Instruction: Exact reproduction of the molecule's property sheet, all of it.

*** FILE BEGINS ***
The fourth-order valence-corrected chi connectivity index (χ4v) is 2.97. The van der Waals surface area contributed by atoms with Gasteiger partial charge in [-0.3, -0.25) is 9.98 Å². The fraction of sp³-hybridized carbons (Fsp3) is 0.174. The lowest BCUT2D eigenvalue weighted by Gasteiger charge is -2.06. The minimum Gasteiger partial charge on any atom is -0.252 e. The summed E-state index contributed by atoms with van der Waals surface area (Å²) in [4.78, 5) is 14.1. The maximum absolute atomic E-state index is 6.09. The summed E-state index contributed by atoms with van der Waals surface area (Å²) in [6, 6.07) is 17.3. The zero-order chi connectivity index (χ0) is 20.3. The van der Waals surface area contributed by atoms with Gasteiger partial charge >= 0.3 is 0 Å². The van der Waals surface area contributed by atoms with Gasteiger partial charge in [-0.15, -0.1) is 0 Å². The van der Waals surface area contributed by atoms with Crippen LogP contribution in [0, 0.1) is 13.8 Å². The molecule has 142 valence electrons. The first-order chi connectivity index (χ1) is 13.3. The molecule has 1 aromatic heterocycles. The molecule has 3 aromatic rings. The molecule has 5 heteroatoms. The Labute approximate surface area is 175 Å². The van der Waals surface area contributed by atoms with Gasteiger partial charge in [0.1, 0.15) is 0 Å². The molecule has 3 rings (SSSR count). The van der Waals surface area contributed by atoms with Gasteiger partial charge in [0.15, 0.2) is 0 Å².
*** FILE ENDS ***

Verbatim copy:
The fourth-order valence-corrected chi connectivity index (χ4v) is 2.97. The van der Waals surface area contributed by atoms with Gasteiger partial charge in [-0.3, -0.25) is 9.98 Å². The fraction of sp³-hybridized carbons (Fsp3) is 0.174. The lowest BCUT2D eigenvalue weighted by Gasteiger charge is -2.06. The minimum Gasteiger partial charge on any atom is -0.252 e. The summed E-state index contributed by atoms with van der Waals surface area (Å²) in [4.78, 5) is 14.1. The maximum absolute atomic E-state index is 6.09. The summed E-state index contributed by atoms with van der Waals surface area (Å²) in [6, 6.07) is 17.3. The zero-order chi connectivity index (χ0) is 20.3. The van der Waals surface area contributed by atoms with Gasteiger partial charge >= 0.3 is 0 Å². The van der Waals surface area contributed by atoms with Gasteiger partial charge in [-0.15, -0.1) is 0 Å². The van der Waals surface area contributed by atoms with Crippen LogP contribution in [0, 0.1) is 13.8 Å². The molecule has 142 valence electrons. The first-order chi connectivity index (χ1) is 13.3. The molecule has 1 aromatic heterocycles. The molecule has 3 aromatic rings. The molecule has 5 heteroatoms. The Labute approximate surface area is 175 Å². The van der Waals surface area contributed by atoms with Gasteiger partial charge in [0.1, 0.15) is 0 Å². The molecule has 3 rings (SSSR count). The van der Waals surface area contributed by atoms with Gasteiger partial charge in [0.15, 0.2) is 0 Å².